Sometimes, it's a little mind blowing when you remember just how recently medicine passed from the world of art/magic/tradition and into the realm of science. There's plenty of reason to argue that the transformation still isn't complete today, but I'm really mesmerized by stories from the 19th century, when every surgery was something of an experiment and the same, cutting-edge doctor could vacillate between modern techniques and medieval bio-alchemy in his treatment of the same patient.
Until that time, the prevalent method of cataract treatment was “couching,” a procedure that involved inserting a curved needle into the orbit and using it to push the clouded lens back and out of the line of sight. Warren's patient had undergone six such attempts without lasting success and was now blind. Warren undertook a more radical and invasive procedure—actual removal of the left cataract. He described the operation, performed before the students of Harvard Medical School, as follows:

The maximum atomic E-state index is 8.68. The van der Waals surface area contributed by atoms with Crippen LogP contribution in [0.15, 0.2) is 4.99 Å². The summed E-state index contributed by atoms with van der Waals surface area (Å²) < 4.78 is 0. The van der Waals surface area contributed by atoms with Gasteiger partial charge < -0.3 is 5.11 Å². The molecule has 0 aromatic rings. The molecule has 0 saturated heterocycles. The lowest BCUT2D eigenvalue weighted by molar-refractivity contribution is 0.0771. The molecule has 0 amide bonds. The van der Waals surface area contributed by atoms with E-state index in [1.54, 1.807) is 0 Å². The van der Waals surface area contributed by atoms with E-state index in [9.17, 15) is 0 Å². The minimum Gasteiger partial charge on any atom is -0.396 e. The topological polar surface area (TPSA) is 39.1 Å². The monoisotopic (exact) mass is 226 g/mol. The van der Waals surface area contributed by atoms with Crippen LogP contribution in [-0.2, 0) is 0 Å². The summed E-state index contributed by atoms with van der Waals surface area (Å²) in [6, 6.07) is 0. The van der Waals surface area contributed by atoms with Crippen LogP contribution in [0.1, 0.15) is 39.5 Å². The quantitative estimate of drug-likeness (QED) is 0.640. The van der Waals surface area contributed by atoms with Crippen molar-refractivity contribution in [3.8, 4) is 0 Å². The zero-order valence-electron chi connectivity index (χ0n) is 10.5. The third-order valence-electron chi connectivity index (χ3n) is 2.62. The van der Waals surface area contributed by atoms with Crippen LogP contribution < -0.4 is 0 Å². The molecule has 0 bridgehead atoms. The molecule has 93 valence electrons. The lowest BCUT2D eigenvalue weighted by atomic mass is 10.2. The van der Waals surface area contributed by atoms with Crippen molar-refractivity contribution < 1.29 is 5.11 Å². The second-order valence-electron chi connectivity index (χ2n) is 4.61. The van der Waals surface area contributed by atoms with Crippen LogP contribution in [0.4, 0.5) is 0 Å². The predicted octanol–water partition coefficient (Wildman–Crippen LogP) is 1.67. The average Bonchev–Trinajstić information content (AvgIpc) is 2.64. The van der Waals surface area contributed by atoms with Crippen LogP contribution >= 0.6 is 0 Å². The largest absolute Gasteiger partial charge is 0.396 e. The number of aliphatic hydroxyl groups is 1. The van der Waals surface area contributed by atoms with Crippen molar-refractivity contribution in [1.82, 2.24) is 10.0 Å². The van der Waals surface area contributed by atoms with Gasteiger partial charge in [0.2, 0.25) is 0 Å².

"The eye-lids were separated by the thumb and finger of the left hand, and then, a broad cornea knife was pushed through the cornea at the outer angle of the eye, till its point approached the opposite side of the cornea. The knife was then withdrawn, and the aqueous humour being discharged, was immediately followed by a protrusion of the iris."
Into the collapsed orbit of this unanesthetized man, Warren inserted forceps he had made especially for the event. However, he encountered difficulties that necessitated improvisation:
"The opaque body eluding the grasp of the forceps, a fine hook was passed through the pupil, and fixed in the thickened capsule, which was immediately drawn out entire. This substance was quite firm, about half a line in thickness, a line in diameter, and had a pearly whiteness."
A bandage was applied, instructions on cleansing the eye were given, and the gentleman was sent home. Two months later, Warren noted, inflammation required “two or three bleedings,” but “the patient is now well, and sees to distinguish every object with the left eye.”
That's from an amazing essay on the history of surgery published last month in the New England Journal of Medicine.
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